Bank of England rate cuts likely later but larger, Goldman Sachs says

Bank of England rate cuts likely later but larger, Goldman Sachs says

Blurred buses drive past the Bank of England in the City of London on February 7, 2024 in London, United Kingdom.

Mike Kemp | In pictures | Getty Images

New forecasts from Goldman Sachs show the Bank of England is likely to keep interest rates high for longer before cutting them more than expected in the second half of the year.

In a research note published on Tuesday, the Wall Street bank pushed back its rate cut expectations by a month, from May to June, citing several key inflation indicators that are “firmer.”

However, it said the central bank would then likely cut interest rates faster than previously expected as inflation shows signs of cooling.

Goldman now expects five consecutive 25 basis point rate cuts this year, bringing interest rates down to 4% from the current 5.25%. The bank will then set a final interest rate of 3% in June 2025.

This contrasts with more moderate market expectations of three cuts by December 2024.

“We continue to expect that the BoE will ultimately ease policy significantly more quickly than the market expects,” the statement said.

Bank of England Governor Andrew Bailey said on Tuesday that investors’ bets on interest rate cuts this year were “not unreasonable” but declined to give a timetable.

“The market is essentially embodying the curve that we are going to cut interest rates over the course of this year,” Bailey told British lawmakers on the Treasury Select Committee.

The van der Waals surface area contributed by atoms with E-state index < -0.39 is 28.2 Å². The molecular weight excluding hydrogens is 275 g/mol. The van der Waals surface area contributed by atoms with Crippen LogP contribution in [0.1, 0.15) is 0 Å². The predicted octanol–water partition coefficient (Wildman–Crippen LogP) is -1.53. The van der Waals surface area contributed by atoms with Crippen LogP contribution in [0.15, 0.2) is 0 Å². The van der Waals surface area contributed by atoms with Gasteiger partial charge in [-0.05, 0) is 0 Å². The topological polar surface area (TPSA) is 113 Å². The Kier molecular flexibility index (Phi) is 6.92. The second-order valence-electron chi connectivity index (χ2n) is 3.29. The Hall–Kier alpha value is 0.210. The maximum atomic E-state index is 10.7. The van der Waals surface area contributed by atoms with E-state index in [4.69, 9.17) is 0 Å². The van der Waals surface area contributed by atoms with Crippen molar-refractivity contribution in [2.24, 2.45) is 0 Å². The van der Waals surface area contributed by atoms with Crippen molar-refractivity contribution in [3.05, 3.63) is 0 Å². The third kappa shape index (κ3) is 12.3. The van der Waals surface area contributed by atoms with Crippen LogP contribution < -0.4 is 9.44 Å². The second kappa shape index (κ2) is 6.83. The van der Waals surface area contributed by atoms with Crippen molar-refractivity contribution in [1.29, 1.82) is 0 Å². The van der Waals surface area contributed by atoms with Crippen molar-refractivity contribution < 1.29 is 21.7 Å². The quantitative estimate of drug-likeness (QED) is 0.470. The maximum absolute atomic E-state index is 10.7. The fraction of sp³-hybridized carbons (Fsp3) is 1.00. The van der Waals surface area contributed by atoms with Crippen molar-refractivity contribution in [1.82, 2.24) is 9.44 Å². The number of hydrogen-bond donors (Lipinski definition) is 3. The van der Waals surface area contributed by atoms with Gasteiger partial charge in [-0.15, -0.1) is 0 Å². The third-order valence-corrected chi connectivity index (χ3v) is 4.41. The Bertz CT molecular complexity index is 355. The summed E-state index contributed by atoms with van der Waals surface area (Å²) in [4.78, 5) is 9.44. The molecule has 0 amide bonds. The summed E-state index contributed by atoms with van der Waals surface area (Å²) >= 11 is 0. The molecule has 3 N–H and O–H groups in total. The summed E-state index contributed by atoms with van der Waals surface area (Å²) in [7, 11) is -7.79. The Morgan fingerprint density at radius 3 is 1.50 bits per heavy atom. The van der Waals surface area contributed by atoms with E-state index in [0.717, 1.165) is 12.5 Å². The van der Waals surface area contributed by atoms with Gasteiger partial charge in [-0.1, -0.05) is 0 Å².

“We make no prediction as to when or up to how much [we will cut rates]”, he continued. “But I think you can see from this profile of the forecast that it’s not unreasonable for the market to think about.”

The bank’s chief economist Huw Pill also said last week that the first rate cut was still “a few” months away.

Cooling is in progress

Goldman analysts attributed their delay to the continued strength of the UK labor market and ongoing wage growth. However, it noted that these pressures are likely to ease in the second half of the year as lower inflation suggests a “cooling is underway”.

UK inflation remained stable at 4% year-on-year in January, although price pressures remained high in the services sector. Meanwhile, the consumer price index fell to -0.6% month-on-month after posting a surprise rise in December.

Goldman said there was a 25 percent chance the BOE would delay rate cuts beyond June if wage growth and services inflation remained stable. However, there is also a chance that the bank could cut interest rates by a more aggressive 50 basis points if the economy slides into a “real” recession.

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Preliminary figures showed on Thursday that the British economy slipped into a technical recession in the final quarter of last year, with gross domestic product contracting by 0.3%.

However, Bailey said Tuesday that the economy had already shown signs of recovery.

“This point of the recession has again been heavily emphasized and not so much emphasized… the fact that there is a strong story, particularly in the labor market, actually in household income as well,” he said.

Still, he noted that the bank does not need to see inflation fall to its 2% target before it begins cutting rates.

British government bond yields fell as Bailey spoke, suggesting investor expectations of interest rate cuts have increased.

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2024-02-20 14:59:06